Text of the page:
“I told her how cool I thought it was to see someone that looks just like me work to do this, the same things that I want to do when I get older,” Jennings said.

“I want to be President,” Jennings recalled telling Harris.

“You have my vote,” the senator replied.

Since their discussion, Danielle Jennings says her daughter has been wearing her natural hair now out more often than she was before.

According to Washington-Price, Harris used to often repeat a phrase that her mother, Shyamala Gopalan Harris, told her and her sister: “You may be the first to do many things but make sure you’re not the last.”

“To me it meant, yes, we’re all in positions to break barriers, but it’s incumbent upon us not to be the last to leave that door open for other women who look like us. And this is definitely a step in that direction,” Washington-Price, who is now pregnant with her own baby girl, said of Harris’ pick to be Biden’s running mate.

“I cannot wait to tell my daughter I worked on her campaign, how she fought through and how she became the first Black woman on the ticket. It’s a big deal.”

Harris’ barrier breaking touches women of all ages. Twenty-three-year-old Chelsea Miller, who co-founded Freedom March NYC, a youth-led civil rights organization, described to CNN the immeasurable effect of seeing a woman who shares so many similarities with herself make history.

“The first Black woman to be picked on a major ticket, that is powerful within and of itself,” she said.

A Black woman, Miller is also a member of the Alpha Kappa Alpha sorority, the same sorority to which Harris belonged.

“This has been the work that a lot of our predecessors have been doing in the space of civil rights reform, in the space of equity, injustice, really fighting for that, and so I think it’s really powerful to see that now in 2020 manifest, as a Black woman, as a woman who has been doing the work,” Miller said.

Harris also inspired Paris Bond’s mother, Athena Gilbraith. Gilbraith, a precinct captain for Harris in Davenport, Iowa, is now the chair of the Black Caucus in Scott County in an effort to promote stand up for racial justice and equity.

“I cried tears of joy,” Gillibrand said, describing the moment she heard of Harris’ selection. She remarked on how Harris never stopped working despite falling short of clinching the Democratic nomination. “She was right back up on Capitol Hill in that pink blazer doing what she does, and that’s an inspiration to never give up the fight.”

Knocks against ambition

Women have told CNN that Harris’ selection is not just about herself, but providing a base for something for all women of color across the country to aspire to.

Democratic operative Minyon Moore said Harris’ nomination is “for every Black woman, for every Black child that has been hidden in America, or who has worked behind the same scenes.”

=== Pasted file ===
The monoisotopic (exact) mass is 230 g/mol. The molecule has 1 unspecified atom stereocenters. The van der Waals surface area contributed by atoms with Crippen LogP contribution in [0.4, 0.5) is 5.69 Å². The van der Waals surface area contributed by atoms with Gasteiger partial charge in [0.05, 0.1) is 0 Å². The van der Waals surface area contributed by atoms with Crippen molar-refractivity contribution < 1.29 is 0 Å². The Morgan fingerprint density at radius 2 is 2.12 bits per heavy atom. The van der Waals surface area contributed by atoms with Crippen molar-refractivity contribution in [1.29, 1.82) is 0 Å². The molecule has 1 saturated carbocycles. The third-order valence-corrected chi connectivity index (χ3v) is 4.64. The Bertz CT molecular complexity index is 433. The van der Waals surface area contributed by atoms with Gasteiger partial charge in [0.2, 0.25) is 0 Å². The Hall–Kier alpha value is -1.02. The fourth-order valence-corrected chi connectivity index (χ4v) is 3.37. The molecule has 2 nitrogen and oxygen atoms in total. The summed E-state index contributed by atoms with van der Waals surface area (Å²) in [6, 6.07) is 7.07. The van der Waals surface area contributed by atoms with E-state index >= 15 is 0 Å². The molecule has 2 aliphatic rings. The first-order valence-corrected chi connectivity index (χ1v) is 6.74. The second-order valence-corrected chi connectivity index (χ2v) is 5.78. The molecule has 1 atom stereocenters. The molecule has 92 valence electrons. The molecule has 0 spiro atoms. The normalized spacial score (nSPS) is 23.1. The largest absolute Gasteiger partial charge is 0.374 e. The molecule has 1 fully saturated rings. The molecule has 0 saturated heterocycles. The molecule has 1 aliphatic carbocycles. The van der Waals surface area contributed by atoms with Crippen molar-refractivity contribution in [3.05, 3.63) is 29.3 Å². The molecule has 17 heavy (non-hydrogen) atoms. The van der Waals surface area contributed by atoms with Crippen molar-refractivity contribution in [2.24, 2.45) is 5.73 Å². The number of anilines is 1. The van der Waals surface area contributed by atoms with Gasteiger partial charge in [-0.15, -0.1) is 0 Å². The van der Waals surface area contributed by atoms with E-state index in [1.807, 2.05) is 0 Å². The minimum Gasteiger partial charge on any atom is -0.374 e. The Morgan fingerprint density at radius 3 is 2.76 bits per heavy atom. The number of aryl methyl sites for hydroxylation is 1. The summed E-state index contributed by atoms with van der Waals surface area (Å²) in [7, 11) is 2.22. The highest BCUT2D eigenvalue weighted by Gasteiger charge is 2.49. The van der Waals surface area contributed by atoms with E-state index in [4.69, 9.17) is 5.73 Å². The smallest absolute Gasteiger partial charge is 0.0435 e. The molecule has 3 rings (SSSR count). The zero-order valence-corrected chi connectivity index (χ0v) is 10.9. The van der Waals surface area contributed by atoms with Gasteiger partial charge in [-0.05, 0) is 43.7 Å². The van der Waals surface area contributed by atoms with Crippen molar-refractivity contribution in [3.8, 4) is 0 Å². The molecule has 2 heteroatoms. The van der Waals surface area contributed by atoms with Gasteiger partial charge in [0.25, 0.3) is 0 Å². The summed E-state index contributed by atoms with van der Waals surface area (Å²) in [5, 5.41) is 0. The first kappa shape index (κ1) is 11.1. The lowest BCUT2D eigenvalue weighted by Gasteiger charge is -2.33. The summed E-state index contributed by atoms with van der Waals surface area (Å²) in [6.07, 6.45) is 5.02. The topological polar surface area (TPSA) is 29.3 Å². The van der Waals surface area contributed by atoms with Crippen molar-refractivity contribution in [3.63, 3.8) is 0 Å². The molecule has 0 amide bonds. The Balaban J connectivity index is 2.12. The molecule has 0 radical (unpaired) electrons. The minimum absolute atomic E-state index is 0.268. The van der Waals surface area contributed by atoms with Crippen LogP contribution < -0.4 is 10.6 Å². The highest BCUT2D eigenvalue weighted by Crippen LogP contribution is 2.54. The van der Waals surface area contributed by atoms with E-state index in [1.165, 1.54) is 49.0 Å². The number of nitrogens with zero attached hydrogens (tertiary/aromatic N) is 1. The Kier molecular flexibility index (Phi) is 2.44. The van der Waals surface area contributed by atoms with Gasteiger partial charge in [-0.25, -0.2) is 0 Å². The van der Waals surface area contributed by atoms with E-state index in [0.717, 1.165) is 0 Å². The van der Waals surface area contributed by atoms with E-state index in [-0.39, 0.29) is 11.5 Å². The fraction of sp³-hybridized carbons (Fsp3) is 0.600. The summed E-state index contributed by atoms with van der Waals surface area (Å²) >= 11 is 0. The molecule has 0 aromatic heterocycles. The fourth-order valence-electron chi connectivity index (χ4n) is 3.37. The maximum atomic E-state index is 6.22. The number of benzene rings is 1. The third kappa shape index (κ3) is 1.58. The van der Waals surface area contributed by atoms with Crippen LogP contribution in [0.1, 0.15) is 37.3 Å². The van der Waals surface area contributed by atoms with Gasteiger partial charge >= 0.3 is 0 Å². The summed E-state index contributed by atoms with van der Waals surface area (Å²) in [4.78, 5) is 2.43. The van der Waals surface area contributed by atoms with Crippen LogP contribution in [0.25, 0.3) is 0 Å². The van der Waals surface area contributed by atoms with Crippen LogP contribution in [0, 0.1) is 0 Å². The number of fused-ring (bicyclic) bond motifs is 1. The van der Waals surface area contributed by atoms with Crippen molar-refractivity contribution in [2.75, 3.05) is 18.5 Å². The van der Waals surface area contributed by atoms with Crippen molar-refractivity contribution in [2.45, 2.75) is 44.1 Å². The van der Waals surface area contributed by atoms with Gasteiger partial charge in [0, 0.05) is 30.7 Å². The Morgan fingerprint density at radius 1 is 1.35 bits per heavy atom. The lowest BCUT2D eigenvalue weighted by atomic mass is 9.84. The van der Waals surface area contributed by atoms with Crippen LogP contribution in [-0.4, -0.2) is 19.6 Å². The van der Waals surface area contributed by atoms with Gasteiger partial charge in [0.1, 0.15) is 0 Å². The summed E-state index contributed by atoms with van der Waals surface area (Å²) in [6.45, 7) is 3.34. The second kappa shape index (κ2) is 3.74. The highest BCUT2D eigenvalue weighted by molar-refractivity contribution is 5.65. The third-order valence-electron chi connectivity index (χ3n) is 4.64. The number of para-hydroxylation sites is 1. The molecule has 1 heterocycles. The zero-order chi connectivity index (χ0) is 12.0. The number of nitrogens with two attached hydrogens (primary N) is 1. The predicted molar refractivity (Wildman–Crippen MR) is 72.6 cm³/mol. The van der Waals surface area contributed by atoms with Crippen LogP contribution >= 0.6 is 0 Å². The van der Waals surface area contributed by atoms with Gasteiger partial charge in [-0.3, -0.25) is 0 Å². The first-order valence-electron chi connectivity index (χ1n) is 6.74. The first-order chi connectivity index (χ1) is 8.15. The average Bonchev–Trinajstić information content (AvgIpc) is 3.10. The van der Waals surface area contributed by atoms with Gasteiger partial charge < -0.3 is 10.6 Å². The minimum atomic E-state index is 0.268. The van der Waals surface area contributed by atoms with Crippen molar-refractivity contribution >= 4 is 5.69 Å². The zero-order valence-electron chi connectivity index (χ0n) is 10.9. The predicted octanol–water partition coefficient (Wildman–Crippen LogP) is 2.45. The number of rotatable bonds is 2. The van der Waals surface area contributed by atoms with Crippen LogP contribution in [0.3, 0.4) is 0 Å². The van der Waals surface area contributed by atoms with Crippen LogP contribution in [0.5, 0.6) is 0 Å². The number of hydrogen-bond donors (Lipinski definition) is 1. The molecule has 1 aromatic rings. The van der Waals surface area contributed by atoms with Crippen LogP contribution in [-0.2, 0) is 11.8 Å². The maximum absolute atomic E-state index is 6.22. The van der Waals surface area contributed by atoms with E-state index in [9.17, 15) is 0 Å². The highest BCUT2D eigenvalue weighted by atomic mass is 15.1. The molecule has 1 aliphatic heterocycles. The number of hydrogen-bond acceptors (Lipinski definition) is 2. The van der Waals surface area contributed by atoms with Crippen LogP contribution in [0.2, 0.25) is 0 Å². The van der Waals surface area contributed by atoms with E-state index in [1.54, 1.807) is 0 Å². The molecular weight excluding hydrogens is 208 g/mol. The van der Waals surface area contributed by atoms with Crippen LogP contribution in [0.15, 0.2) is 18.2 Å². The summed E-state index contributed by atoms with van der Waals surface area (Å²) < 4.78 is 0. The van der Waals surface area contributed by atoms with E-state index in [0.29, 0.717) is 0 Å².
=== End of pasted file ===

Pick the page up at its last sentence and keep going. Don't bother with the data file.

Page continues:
“For every woman that is changing the bedpan, for every woman that is standing in a grocery store, Harris becomes the embodiment of that. She becomes the embodiment of Asian America, she becomes the embodiment of Indian Americans, she becomes the embodiment of a Black woman,” Moore added.

Harris’ name had been discussed as a top contender for vice president since before she even declared her own candidacy to run for the Democratic nomination in January 2019. And criticisms of the California senator’s ambition came in the closing weeks of Biden’s vice president search, provoking complaints of sexism and racial bias.

In a livestream in early August, Harris appeared to address the personal attacks on whether she would be a trustworthy partner to Biden.

“There will be a resistance to your ambition, there will be people who say to you, ‘You are out of your lane,'” Harris said during a livestream conversation for the Black Girls Lead 2020 conference. “They are burdened by only having the capacity to see what has always been instead of what can be. But don’t you let that burden you.”

View Trump and Biden head-to-head polling

These tropes will still continue to exist — one person of color breaking a ceiling does not erode bias against all people of color — but Harris’ nomination could chip away at it.

“There are unique challenges that a Black woman running for executive office will face,” said Karen Finney, a CNN contributor and Democratic strategist who formerly worked for 2016 Democratic presidential nominee Hillary Clinton and Georgia politician Stacey Abrams. “It challenges the way we think about power. And it challenges the way we think about women but in this instance, I think America has shown they’re ready. Poll after poll has shown Americans wanted a Black woman, that tells me they’re ready”

In terms of attacks that Harris may face, Finney said Trump calling Harris “nasty” and reverting to old stereotypical tropes of women and specifically women of color was just a preview of what’s to come.

“I do think that that’s part of why you’ve seen women galvanized behind her so forcefully — it’s an understanding that we’ve got to have her back and help her do her best in order to win,” Finney said.

Still, some women have anxiety about the attacks to come. Trump has already called Harris “nasty,” “the meanest” and “disrespectful,” playing into racist and sexist stereotypes of Black women.

“The last four years, it’s made a lot of people comfortable with these racial biases,” Maddox said, pointing to inflection moments like the shooting at a Black church in Charleston, South Carolina, in 2015. She said it made people “comfortable being a little racist and being a little radical.”

“Yeah, she’s definitely going to be attacked,” Maddox said.”That’s definitely a concern.”

Still — Moore said the impact of Harris’ selection will be that women of all ages can finally see themselves in the political process.

“I think what Joe Biden did today, is he said, ‘You are enough. You’ve got enough qualifications, you’ve got enough experience to help me restore this country to greatness,’ ” Moore said.

“She’s the future. She really does represent this tapestry of America.”